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The reversals in social progress and the deteriorating health conditions seen in Mexico are similar to those in many countries today. Structural adjustment programs and unfair trade policies of the World Bank, International Monetary Fund (IMF), and World Trade Organization (WTO) have put corporate profits before environmental needs and human rights. By promoting the top-heavy economic growth they call "development," world leaders are pushing us down a dangerously unhealthy and unsustainable path.

So   is there any window for hope? Is it at all realistic for us at the People's Health Assembly to be optimistic?

In a guarded way ... I think the answer is YES. I like to believe that we are on the edge of a world-wide awakening. True, the process has barely begun. Still much of humanity is drugged by the consumer culture and duped by the mass media. And the world's leaders are clearly asleep at the wheel! But the rumblings of the coming storm are beginning to shake more and more people awake.

From racial to economic apartheid

When unfairness and inequality become insufferable, they goad the oppressed into demanding social justice. Look, for example, at South Africa. Two years before the fall of apartheid, I visited South Africa at the invitation of NAMDA, a radical association of progressive doctors and dentists. At that point in history the struggle seemed all but hopeless. Police violence was on the rise. Activists were being tortured and jailed, and community organizations crushed. It seemed that the harder people struggled for social justice, the worse things got. Activists had not given up hope completely, but they were deeply discouraged.

To look for a way forward, a big meeting of community health workers was held in Cape Town. The main speaker, who had just been released from jail, was a black activist nearly as popular as Nelson Mandela. In spite of the prevailing pessimism of the day, this remarkable man spoke with inspiring optimism. Noting the increasingly brutal measures of repression, he pointed out that such reactionary violence against popular organization was a sign that the ruling minority was fearful of losing control. The extreme brutality, he said, would prove counterproductive. Rather than stifle resistance, it united more people in protest. The speaker predicted that the apartheid regime, which seemed stronger and more immutable than ever, was in fact on the brink of collapse. He foresaw that a new government, elected by the disadvantaged majority, would soon take control. Needless to say, everyone at the meeting was energized by his speech. But few of us imagined that the sweeping change in South Africa would take place so soon.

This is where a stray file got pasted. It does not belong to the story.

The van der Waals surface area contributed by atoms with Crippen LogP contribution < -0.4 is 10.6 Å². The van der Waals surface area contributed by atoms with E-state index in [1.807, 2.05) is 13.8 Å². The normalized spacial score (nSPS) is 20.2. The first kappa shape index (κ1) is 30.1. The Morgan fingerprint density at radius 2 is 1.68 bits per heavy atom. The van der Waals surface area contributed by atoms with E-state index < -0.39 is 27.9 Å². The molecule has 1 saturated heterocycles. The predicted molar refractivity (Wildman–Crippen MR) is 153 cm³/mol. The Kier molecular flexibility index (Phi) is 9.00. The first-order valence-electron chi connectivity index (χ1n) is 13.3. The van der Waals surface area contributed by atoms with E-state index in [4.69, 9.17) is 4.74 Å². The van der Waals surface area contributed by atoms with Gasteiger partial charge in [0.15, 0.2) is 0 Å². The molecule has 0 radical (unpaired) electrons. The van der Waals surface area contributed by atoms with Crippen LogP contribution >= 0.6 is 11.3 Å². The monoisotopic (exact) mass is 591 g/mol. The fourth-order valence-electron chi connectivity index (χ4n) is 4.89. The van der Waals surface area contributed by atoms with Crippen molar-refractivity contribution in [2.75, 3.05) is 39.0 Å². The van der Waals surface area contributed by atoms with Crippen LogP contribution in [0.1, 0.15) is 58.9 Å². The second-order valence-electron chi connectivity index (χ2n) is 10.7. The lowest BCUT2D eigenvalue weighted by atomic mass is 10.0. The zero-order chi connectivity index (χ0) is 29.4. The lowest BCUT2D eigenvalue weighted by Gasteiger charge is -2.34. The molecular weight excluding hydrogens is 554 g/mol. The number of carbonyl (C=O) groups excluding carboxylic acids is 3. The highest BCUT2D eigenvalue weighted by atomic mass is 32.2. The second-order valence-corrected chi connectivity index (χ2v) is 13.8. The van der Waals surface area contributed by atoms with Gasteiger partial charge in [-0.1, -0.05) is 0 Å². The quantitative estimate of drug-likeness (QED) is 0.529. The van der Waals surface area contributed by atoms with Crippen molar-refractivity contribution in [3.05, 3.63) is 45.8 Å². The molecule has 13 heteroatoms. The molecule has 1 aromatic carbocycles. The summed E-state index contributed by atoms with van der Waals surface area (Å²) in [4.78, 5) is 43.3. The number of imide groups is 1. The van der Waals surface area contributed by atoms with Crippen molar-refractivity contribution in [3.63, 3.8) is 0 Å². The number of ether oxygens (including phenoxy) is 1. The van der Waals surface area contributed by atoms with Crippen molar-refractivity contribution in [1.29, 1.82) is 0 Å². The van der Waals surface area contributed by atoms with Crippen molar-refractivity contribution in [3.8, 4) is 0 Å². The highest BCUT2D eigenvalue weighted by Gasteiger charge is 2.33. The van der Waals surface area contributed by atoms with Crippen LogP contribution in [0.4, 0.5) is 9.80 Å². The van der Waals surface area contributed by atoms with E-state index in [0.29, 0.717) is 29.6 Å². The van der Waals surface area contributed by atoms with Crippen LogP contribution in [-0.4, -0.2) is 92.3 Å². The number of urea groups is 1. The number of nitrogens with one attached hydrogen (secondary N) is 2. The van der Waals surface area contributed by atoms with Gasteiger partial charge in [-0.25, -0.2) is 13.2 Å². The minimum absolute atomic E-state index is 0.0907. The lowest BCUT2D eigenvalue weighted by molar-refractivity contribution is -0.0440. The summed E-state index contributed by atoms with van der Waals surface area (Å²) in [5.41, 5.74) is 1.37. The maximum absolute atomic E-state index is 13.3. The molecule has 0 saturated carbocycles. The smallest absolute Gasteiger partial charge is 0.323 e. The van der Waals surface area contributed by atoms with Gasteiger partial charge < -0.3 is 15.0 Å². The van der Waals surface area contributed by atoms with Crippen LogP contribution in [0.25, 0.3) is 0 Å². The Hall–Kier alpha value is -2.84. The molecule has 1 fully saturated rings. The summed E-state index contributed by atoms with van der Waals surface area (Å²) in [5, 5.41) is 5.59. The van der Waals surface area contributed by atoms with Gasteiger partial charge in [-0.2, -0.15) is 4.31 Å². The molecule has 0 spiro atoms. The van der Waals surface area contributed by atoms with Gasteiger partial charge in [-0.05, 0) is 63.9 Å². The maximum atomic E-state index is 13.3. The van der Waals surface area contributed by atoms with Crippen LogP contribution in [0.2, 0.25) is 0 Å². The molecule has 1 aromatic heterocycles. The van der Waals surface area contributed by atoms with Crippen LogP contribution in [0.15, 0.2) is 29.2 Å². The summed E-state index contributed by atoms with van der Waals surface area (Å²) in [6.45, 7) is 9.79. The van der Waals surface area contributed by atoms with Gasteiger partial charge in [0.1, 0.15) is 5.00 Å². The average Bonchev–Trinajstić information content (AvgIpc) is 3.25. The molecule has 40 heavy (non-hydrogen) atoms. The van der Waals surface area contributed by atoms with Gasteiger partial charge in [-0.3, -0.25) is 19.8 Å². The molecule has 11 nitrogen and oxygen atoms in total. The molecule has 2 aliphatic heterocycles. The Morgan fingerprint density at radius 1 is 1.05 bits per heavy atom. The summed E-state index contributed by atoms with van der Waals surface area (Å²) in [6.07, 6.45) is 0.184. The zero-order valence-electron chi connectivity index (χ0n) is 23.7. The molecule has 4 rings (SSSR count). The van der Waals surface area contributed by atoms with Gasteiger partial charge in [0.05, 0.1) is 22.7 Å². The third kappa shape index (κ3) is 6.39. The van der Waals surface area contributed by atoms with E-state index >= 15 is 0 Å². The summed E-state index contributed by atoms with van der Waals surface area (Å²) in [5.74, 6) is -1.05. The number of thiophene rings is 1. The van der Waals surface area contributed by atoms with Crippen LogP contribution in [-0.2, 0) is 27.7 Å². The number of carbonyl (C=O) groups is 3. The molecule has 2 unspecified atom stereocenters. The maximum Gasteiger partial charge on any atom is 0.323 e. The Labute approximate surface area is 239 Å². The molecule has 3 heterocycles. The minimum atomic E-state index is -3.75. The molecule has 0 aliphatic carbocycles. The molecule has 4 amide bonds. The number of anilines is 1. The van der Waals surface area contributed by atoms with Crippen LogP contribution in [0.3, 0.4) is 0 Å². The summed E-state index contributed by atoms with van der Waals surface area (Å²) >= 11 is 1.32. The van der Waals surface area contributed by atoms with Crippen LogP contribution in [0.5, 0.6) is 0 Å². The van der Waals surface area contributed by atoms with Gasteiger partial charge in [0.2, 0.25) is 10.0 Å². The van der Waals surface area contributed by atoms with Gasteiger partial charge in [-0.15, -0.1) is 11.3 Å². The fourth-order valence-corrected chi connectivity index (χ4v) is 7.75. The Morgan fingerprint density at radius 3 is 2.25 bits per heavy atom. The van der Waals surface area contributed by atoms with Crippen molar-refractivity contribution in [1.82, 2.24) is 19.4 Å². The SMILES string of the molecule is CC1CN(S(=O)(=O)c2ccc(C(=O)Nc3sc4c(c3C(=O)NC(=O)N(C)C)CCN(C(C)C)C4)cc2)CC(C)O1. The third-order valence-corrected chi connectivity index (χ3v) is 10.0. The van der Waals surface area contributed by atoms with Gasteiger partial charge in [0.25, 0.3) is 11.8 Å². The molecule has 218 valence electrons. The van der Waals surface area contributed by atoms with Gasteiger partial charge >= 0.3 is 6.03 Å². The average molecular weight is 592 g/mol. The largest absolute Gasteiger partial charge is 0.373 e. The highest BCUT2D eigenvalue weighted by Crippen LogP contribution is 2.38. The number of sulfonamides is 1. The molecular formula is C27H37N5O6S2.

Of course, contradictions remain. Racial apartheid in South Africa has now officially ended. But another sort of apartheid persists. Today the whole world lives under what might be called "economic apartheid," with its arsenal of structural violence.

I am confident that the neocolonial inequity imposed by the global power structure can and will be overcome ... by popular demand and international organized action. What is required is a critical level of awareness in a critical mass of people. The key to changing the world is mobilization from below, involving effective grass-roots networking and a spiraling process of awareness-raising--or, to use Paulo Freire's term, "education of liberation."

The importance of alternative avenues and methods of education in the process of realizing sociopolitical change cannot be overemphasized.

Today the most powerful weapon of the ruling class for social control is no longer brute force. It is not tear gas, stun guns, and rubber bullets. Rather it is institutionalized disinformation. It is the brain-washing power of the school system and the mass media.

Never underestimate the power of disinformation! To me, as a disillusioned Gringo, the recent presidential elections in the United States made the need for alternative avenues of education shockingly clear. There is an appalling lack of balanced information sharing and critical thinking. The multi-million dollar presidential campaign, financed by big business and trivialized by the mass media, made a mockery of democratic process.

Just look at who ran for office! The two top presidential candidates were George Bush and Al Gore, a hard-nosed Republican and a so-called Democrat, respectively. In a very weak third-place was Ralph Nader, representing the Green Party.

Bush and Gore had essentially the same corporate-friendly, political agendas, so they haggled absurdly over their petty differences.